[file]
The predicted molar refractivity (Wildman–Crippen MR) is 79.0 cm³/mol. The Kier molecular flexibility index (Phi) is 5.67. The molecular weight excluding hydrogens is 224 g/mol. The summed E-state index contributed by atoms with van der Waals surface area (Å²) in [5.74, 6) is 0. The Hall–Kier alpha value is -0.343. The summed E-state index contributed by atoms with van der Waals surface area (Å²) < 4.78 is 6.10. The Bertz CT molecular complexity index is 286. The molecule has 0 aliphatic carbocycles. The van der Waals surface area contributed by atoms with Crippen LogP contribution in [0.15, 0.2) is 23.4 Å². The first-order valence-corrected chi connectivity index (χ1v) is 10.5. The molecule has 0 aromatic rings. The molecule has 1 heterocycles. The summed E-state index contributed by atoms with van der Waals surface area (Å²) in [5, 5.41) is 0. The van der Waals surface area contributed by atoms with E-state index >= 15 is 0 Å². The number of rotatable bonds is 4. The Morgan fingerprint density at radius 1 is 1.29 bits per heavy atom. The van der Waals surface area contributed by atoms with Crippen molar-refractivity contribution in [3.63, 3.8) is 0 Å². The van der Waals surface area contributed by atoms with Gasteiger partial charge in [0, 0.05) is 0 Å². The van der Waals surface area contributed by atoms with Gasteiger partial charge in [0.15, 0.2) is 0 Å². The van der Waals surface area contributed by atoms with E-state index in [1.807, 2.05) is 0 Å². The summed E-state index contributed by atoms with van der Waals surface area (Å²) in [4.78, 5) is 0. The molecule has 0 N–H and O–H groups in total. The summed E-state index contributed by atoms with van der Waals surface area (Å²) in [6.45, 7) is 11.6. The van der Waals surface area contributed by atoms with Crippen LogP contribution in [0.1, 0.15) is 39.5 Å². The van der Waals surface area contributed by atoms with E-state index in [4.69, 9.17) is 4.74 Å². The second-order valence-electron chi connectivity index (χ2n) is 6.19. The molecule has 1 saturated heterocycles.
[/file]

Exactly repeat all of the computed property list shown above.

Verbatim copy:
The predicted molar refractivity (Wildman–Crippen MR) is 79.0 cm³/mol. The Kier molecular flexibility index (Phi) is 5.67. The molecular weight excluding hydrogens is 224 g/mol. The summed E-state index contributed by atoms with van der Waals surface area (Å²) in [5.74, 6) is 0. The Hall–Kier alpha value is -0.343. The summed E-state index contributed by atoms with van der Waals surface area (Å²) < 4.78 is 6.10. The Bertz CT molecular complexity index is 286. The molecule has 0 aliphatic carbocycles. The van der Waals surface area contributed by atoms with Crippen LogP contribution in [0.15, 0.2) is 23.4 Å². The first-order valence-corrected chi connectivity index (χ1v) is 10.5. The molecule has 0 aromatic rings. The molecule has 1 heterocycles. The summed E-state index contributed by atoms with van der Waals surface area (Å²) in [5, 5.41) is 0. The van der Waals surface area contributed by atoms with E-state index >= 15 is 0 Å². The number of rotatable bonds is 4. The Morgan fingerprint density at radius 1 is 1.29 bits per heavy atom. The van der Waals surface area contributed by atoms with Crippen molar-refractivity contribution in [3.63, 3.8) is 0 Å². The van der Waals surface area contributed by atoms with Gasteiger partial charge in [0, 0.05) is 0 Å². The van der Waals surface area contributed by atoms with Gasteiger partial charge in [0.15, 0.2) is 0 Å². The van der Waals surface area contributed by atoms with E-state index in [1.807, 2.05) is 0 Å². The summed E-state index contributed by atoms with van der Waals surface area (Å²) in [4.78, 5) is 0. The molecule has 0 N–H and O–H groups in total. The summed E-state index contributed by atoms with van der Waals surface area (Å²) in [6.45, 7) is 11.6. The van der Waals surface area contributed by atoms with Crippen LogP contribution in [0.1, 0.15) is 39.5 Å². The van der Waals surface area contributed by atoms with E-state index in [4.69, 9.17) is 4.74 Å². The second-order valence-electron chi connectivity index (χ2n) is 6.19. The molecule has 1 saturated heterocycles.